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The King and I

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Why are thousands of womwn marching towards the palace?
When Abeja and I arrived at the King's palace at Ludzidzini for the Lutsango Reed Dance, it really seemed as if we had fallen into the pages of some medieval fairy tale. Thousands of women were marching towards the palace carrying bundles of long reeds on their shoulders and spoons, knives or other household items in their hands. They worebrightly colored tunics covered with patterns that signify what part of the country they were from, and were proudly singing songs from their villages to the rhythm of the rattles on their marching feet. Some of them appeared a bit drunk already on the sorghum beer that they had been preparing for the festival. This annual event, known as the Lutsango Reed Dance, is a traditional Swazi ceremony for married women to show their respect to the Queen Mother and then dance for the King.

The palace is actually more of an enclosure of very large and modern looking adobe huts surrounded by a tall reed fence. It sits up on a rolling and stony hillside, overlooking a long fertile valley outside the town of Lobamba, in central Swaziland. Maybe it is just the fence around it, but the palace had a mysterious and exclusive air, and we were a bit intimidated as we approached. When the women got to the closed gates of the palace they all lined up in rows, holding their reeds high in the air and swaying back and forth while singing softly and waiting for the King and the Queen Mother to arrive. Suddenly, the song was interrupted by excited murmuring, and as we turned around we saw the King's escort arriving up the winding driveway to the palace. After another couple of minutes of uneasy waiting, the gates opened and the women were allowed to march in to present their reeds, singing more enthusiastically than ever. One group was singing:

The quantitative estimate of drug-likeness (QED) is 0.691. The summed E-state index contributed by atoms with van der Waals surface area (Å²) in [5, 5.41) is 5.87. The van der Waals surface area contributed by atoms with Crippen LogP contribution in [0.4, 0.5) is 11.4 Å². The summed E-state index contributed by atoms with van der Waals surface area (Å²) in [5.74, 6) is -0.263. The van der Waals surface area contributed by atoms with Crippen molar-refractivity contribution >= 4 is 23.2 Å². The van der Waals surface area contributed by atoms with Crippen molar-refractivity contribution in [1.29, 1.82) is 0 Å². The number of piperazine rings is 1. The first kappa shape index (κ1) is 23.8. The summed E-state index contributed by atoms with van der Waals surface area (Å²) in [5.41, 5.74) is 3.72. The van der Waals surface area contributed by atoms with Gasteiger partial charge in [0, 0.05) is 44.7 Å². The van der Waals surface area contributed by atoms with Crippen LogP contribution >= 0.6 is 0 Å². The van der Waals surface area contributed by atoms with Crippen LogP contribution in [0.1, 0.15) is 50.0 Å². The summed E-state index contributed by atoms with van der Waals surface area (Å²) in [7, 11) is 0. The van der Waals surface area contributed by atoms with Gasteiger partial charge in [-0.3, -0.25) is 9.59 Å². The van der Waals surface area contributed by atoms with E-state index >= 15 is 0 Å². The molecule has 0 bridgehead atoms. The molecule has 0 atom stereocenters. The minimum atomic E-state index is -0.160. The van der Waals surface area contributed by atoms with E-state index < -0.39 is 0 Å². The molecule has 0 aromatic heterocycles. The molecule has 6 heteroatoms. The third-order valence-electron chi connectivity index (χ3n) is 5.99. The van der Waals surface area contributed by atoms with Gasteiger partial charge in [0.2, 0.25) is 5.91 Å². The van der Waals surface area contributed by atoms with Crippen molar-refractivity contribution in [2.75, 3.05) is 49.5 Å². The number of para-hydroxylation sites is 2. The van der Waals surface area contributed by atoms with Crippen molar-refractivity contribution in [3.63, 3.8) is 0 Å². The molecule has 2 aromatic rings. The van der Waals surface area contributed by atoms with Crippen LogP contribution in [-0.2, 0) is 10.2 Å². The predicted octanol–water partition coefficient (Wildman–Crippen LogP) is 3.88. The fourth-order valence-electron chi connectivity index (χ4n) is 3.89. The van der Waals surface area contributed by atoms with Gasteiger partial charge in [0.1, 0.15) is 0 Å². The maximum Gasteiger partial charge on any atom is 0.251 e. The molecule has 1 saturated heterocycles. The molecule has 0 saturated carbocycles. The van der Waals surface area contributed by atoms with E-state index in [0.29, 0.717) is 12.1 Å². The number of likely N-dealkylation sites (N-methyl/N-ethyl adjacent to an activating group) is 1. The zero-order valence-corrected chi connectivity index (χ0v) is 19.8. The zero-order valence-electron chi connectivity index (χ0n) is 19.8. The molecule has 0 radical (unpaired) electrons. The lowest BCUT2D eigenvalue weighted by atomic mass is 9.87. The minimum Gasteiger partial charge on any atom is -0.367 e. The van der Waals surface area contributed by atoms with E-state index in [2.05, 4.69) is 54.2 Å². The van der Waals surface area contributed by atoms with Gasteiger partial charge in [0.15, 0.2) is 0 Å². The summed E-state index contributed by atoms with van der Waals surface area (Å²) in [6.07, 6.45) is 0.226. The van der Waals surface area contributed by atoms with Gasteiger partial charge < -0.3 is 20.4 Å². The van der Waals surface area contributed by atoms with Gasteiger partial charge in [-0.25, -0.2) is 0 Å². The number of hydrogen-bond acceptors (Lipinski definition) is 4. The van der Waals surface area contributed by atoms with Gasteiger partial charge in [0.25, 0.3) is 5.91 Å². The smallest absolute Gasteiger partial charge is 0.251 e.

Luhle Lubombo bakangwane sebahlala khona
Luhle Lubombo nemambala sebahlala khona

which means:

Beautiful Lubombo the king's family is staying here
Beautiful Lubombo for certain they are here.
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No wonder Thomsini and Senzo liked my long hair!

Although Abeja and I were only permitted to go a little ways in, and were not able to see the actual presentation, we were delighted to just sit there and watch wave after wave of jubilant women marching past us. We took this time to talk with some of the other bystanders that were watching the celebration. Two boys dressed in the traditional loincloth and with feathers in their hair were standing nearby, so we posed for a photo with them and talked for a while. Their names were Thomsini and Senzo and they told us they were 13 and 14, but they seemed a bit younger than that. They didn't speak English too well, but they managed to tell us that they lived here in the palace and that they liked it very much. They also seemed to like my hair a lot, laughing and touching it. It must have seemed strange to them since it is so long and straight, and most people they know have short and curly hair.


Dark grass sways
on the veld expanse.
Swazi songs the wind,
giving rhythmic sway
to the mothers' bodies.
Bright flowers and birds
their festive clothes make
as the ladies dance
for the king.

A call or laugh
like birds in the veld
punctuate the trance-like rhythm.
Dark hand takes mine.
Sparking eyes lead me.
Bright smile, a dare.
Soon I, too, am a reed.
I sway, I laugh.
Smiles and calls encourage
in friendly play.
The lone white blade
in the ebony grass
falls into rhythm.
The wanderer planted
on royal veld.
I, too, now dance
for the king.